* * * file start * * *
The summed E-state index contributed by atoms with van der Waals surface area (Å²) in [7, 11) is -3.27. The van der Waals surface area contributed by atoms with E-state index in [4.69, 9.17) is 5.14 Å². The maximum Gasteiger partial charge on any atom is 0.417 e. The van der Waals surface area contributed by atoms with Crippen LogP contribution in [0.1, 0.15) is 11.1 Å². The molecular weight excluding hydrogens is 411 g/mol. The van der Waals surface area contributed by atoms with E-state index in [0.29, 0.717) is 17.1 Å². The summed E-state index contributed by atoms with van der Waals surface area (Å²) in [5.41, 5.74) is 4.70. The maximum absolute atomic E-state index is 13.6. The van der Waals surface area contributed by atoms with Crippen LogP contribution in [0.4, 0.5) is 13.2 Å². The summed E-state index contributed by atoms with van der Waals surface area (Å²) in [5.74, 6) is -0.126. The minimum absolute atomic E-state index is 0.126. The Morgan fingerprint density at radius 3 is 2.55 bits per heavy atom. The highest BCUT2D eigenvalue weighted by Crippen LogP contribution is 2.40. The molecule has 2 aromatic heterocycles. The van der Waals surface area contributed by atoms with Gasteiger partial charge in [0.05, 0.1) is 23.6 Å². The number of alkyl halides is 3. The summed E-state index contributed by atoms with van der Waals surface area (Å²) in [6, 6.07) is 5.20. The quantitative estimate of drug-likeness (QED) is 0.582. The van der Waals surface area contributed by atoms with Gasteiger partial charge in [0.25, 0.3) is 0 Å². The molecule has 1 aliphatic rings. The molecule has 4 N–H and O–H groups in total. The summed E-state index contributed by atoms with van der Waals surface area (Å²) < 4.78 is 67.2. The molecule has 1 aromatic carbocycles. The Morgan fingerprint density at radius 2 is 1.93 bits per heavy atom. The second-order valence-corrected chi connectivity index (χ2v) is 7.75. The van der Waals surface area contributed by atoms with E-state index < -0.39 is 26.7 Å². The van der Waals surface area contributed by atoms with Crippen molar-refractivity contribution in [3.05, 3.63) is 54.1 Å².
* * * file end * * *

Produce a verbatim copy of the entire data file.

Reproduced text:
The summed E-state index contributed by atoms with van der Waals surface area (Å²) in [7, 11) is -3.27. The van der Waals surface area contributed by atoms with E-state index in [4.69, 9.17) is 5.14 Å². The maximum Gasteiger partial charge on any atom is 0.417 e. The van der Waals surface area contributed by atoms with Crippen LogP contribution in [0.1, 0.15) is 11.1 Å². The molecular weight excluding hydrogens is 411 g/mol. The van der Waals surface area contributed by atoms with E-state index in [0.29, 0.717) is 17.1 Å². The summed E-state index contributed by atoms with van der Waals surface area (Å²) in [5.41, 5.74) is 4.70. The maximum absolute atomic E-state index is 13.6. The van der Waals surface area contributed by atoms with Crippen LogP contribution in [0.4, 0.5) is 13.2 Å². The summed E-state index contributed by atoms with van der Waals surface area (Å²) in [5.74, 6) is -0.126. The minimum absolute atomic E-state index is 0.126. The Morgan fingerprint density at radius 3 is 2.55 bits per heavy atom. The highest BCUT2D eigenvalue weighted by Crippen LogP contribution is 2.40. The molecule has 2 aromatic heterocycles. The van der Waals surface area contributed by atoms with Gasteiger partial charge in [0.05, 0.1) is 23.6 Å². The number of alkyl halides is 3. The summed E-state index contributed by atoms with van der Waals surface area (Å²) in [6, 6.07) is 5.20. The quantitative estimate of drug-likeness (QED) is 0.582. The van der Waals surface area contributed by atoms with Gasteiger partial charge in [0.25, 0.3) is 0 Å². The molecule has 1 aliphatic rings. The molecule has 4 N–H and O–H groups in total. The summed E-state index contributed by atoms with van der Waals surface area (Å²) < 4.78 is 67.2. The molecule has 1 aromatic carbocycles. The Morgan fingerprint density at radius 2 is 1.93 bits per heavy atom. The second-order valence-corrected chi connectivity index (χ2v) is 7.75. The van der Waals surface area contributed by atoms with E-state index < -0.39 is 26.7 Å². The van der Waals surface area contributed by atoms with Crippen molar-refractivity contribution in [3.05, 3.63) is 54.1 Å².